Married men less prone to workplace burnout: Study
Men who are married are less likely to feel burnout at the workplace, suggests a study.
Workplace burnout is widespread and can have a detrimental effect on employee performance, wellbeing, and the overall productivity of the organisation.
The study, led by a team at National Research University Higher School of Economics (HSE) in Russia, showed that satisfaction in personal relationships can help lower the manifestation of workplace burnout syndrome.
Burnout causes significant mental fatigue and manifests through emotional exhaustion, depersonalisation (a state in which individuals feel disconnected from their body, thoughts, or emotions), and a decline in personal fulfilment.
For the study, the team conducted a survey of 203 employees across different Russian companies, wherein the participants were asked to assess their satisfaction with personal relationships and the presence of workplace burnout symptoms.
The results indicate that as the level of marital satisfaction increases, the risk of burnout decreases, and this correlation is more pronounced in men.
The researchers attribute these findings to disparities in social roles and stereotypes attributed to men and women, along with variations in expectations related to marriage and career.
"For men, career success can often become a fundamental aspect of their identity and self-esteem. As a result, they may encounter greater pressure in the workplace and experience elevated stress levels while striving to fulfil their duties and meet expectations," said Ilya Bulgakov, Doctoral Student, HSE School of Psychology.
"In this context, marital satisfaction and feeling supported in one's private life can become critical factors in preventing burnout among men," Bulgakov added.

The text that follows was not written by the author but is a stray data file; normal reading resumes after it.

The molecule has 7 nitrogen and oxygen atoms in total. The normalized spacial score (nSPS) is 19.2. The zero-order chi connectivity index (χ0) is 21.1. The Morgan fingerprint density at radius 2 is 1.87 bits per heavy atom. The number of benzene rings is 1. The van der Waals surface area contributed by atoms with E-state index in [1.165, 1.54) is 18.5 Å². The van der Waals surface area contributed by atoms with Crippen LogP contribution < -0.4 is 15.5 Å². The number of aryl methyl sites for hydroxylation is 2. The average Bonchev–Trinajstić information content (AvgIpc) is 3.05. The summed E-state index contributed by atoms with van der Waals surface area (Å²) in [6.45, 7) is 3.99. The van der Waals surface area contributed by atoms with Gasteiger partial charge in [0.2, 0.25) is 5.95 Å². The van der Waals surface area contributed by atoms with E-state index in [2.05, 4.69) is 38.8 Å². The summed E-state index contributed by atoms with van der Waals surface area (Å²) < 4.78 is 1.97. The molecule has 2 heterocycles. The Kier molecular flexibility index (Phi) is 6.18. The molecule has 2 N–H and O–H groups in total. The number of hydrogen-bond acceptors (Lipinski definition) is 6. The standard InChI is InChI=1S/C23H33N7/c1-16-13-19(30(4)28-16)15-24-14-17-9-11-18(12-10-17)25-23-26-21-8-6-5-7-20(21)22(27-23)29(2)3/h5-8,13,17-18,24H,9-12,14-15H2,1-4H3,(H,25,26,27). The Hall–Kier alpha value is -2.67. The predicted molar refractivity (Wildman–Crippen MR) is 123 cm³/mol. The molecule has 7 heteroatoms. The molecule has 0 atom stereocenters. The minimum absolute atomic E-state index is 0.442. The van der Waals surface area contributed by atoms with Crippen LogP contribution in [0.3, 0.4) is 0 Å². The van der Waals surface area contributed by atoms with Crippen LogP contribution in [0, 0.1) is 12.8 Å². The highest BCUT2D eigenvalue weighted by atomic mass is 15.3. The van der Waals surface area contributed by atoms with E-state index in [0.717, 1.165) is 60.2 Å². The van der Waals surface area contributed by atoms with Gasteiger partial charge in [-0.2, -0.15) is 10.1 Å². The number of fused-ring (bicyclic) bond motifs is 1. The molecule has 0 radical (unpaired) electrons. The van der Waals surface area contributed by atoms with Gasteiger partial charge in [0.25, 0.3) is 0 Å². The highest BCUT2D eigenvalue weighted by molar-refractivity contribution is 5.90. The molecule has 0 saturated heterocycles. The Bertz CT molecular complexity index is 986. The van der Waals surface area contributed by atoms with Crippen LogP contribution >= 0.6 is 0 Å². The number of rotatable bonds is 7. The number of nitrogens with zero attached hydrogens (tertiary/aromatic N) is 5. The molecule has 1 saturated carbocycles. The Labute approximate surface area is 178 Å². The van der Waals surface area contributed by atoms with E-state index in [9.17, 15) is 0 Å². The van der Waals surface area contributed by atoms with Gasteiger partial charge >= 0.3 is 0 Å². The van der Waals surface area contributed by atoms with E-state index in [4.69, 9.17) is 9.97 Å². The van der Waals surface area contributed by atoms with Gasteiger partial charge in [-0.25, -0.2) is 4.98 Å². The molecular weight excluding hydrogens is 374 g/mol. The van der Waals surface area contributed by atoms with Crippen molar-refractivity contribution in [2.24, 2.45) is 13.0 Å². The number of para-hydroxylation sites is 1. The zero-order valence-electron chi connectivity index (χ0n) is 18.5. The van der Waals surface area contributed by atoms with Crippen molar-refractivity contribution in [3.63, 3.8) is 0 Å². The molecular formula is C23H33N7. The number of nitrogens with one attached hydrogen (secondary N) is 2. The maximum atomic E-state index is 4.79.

When it comes to women, depersonalisation characterised by a sense of detachment from colleagues and clients and a decrease in empathy and compassion has a greater impact on the development of burnout.
For men, the most significant factor is emotional fatigue from being overwhelmed with requests and feeling incapable of effectively managing them.
The researchers suggest that depersonalisation experienced by women is linked to the societal expectations and social roles commonly imposed on them within the professional realm.
Thus, in many cultures, there is an expectation for women to demonstrate nurturing and empathetic behaviour.
Women frequently experience pressure concerning the amount of emotional support they offer to colleagues, clients, or patients.
Escalation of such expectations can result in heightened stress and a tendency to disengage from these responsibilities, ultimately leading to depersonalisation, with a detrimental effect on work performance and relationships with colleagues and clients.
In men, emotional burnout can be triggered by social expectations linked to their roles as providers and protectors, which frequently entail a significant level of responsibility and work-related stress.
The findings reveal that men who experience greater professional success also tend to have higher levels of satisfaction with their personal relationships.
No such correlation has been found for women.
This suggests that support in one's personal life may play a more significant role in facilitating workplace success for men compared to women, the researchers said.
They emphasised that for organisations, understanding the specific aspects of employee burnout can serve as a valuable tool in managing stressful situations and enhancing motivation.
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